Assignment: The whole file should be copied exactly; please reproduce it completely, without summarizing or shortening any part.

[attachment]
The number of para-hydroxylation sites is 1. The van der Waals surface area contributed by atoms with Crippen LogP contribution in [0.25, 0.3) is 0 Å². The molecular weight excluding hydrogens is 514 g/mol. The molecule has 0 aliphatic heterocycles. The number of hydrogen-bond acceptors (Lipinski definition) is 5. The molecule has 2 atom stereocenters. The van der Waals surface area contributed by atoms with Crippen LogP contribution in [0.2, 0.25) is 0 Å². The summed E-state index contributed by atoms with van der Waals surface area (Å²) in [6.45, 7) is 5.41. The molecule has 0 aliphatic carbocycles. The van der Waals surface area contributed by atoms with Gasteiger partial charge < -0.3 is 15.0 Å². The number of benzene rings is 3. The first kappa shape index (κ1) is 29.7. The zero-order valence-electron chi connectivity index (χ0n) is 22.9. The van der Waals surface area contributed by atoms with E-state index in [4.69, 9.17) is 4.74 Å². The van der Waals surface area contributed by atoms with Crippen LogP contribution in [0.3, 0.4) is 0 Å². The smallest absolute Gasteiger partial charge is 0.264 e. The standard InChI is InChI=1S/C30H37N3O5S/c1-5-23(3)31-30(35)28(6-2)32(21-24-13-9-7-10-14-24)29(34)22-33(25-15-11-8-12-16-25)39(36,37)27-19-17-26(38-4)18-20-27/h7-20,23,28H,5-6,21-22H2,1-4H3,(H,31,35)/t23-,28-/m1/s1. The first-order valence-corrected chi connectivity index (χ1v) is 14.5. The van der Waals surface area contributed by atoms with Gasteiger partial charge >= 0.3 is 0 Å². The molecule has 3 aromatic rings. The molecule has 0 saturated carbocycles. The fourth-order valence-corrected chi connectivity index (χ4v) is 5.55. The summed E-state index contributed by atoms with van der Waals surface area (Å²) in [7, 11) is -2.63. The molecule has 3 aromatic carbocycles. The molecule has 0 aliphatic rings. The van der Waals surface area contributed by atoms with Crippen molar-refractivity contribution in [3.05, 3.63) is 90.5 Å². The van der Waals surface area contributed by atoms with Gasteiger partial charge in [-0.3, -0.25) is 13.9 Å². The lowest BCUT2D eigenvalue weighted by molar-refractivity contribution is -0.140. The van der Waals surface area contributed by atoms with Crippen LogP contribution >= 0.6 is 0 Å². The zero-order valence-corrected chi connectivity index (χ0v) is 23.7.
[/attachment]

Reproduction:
The number of para-hydroxylation sites is 1. The van der Waals surface area contributed by atoms with Crippen LogP contribution in [0.25, 0.3) is 0 Å². The molecular weight excluding hydrogens is 514 g/mol. The molecule has 0 aliphatic heterocycles. The number of hydrogen-bond acceptors (Lipinski definition) is 5. The molecule has 2 atom stereocenters. The van der Waals surface area contributed by atoms with Crippen LogP contribution in [0.2, 0.25) is 0 Å². The summed E-state index contributed by atoms with van der Waals surface area (Å²) in [6.45, 7) is 5.41. The molecule has 0 aliphatic carbocycles. The van der Waals surface area contributed by atoms with Gasteiger partial charge < -0.3 is 15.0 Å². The number of benzene rings is 3. The first kappa shape index (κ1) is 29.7. The zero-order valence-electron chi connectivity index (χ0n) is 22.9. The van der Waals surface area contributed by atoms with E-state index in [4.69, 9.17) is 4.74 Å². The van der Waals surface area contributed by atoms with Crippen LogP contribution in [0.3, 0.4) is 0 Å². The smallest absolute Gasteiger partial charge is 0.264 e. The standard InChI is InChI=1S/C30H37N3O5S/c1-5-23(3)31-30(35)28(6-2)32(21-24-13-9-7-10-14-24)29(34)22-33(25-15-11-8-12-16-25)39(36,37)27-19-17-26(38-4)18-20-27/h7-20,23,28H,5-6,21-22H2,1-4H3,(H,31,35)/t23-,28-/m1/s1. The first-order valence-corrected chi connectivity index (χ1v) is 14.5. The van der Waals surface area contributed by atoms with Gasteiger partial charge >= 0.3 is 0 Å². The molecule has 3 aromatic rings. The molecule has 0 saturated carbocycles. The fourth-order valence-corrected chi connectivity index (χ4v) is 5.55. The summed E-state index contributed by atoms with van der Waals surface area (Å²) in [7, 11) is -2.63. The molecule has 3 aromatic carbocycles. The molecule has 0 aliphatic rings. The van der Waals surface area contributed by atoms with Crippen molar-refractivity contribution in [3.05, 3.63) is 90.5 Å². The van der Waals surface area contributed by atoms with Gasteiger partial charge in [-0.3, -0.25) is 13.9 Å². The lowest BCUT2D eigenvalue weighted by molar-refractivity contribution is -0.140. The van der Waals surface area contributed by atoms with Crippen LogP contribution >= 0.6 is 0 Å². The zero-order valence-corrected chi connectivity index (χ0v) is 23.7.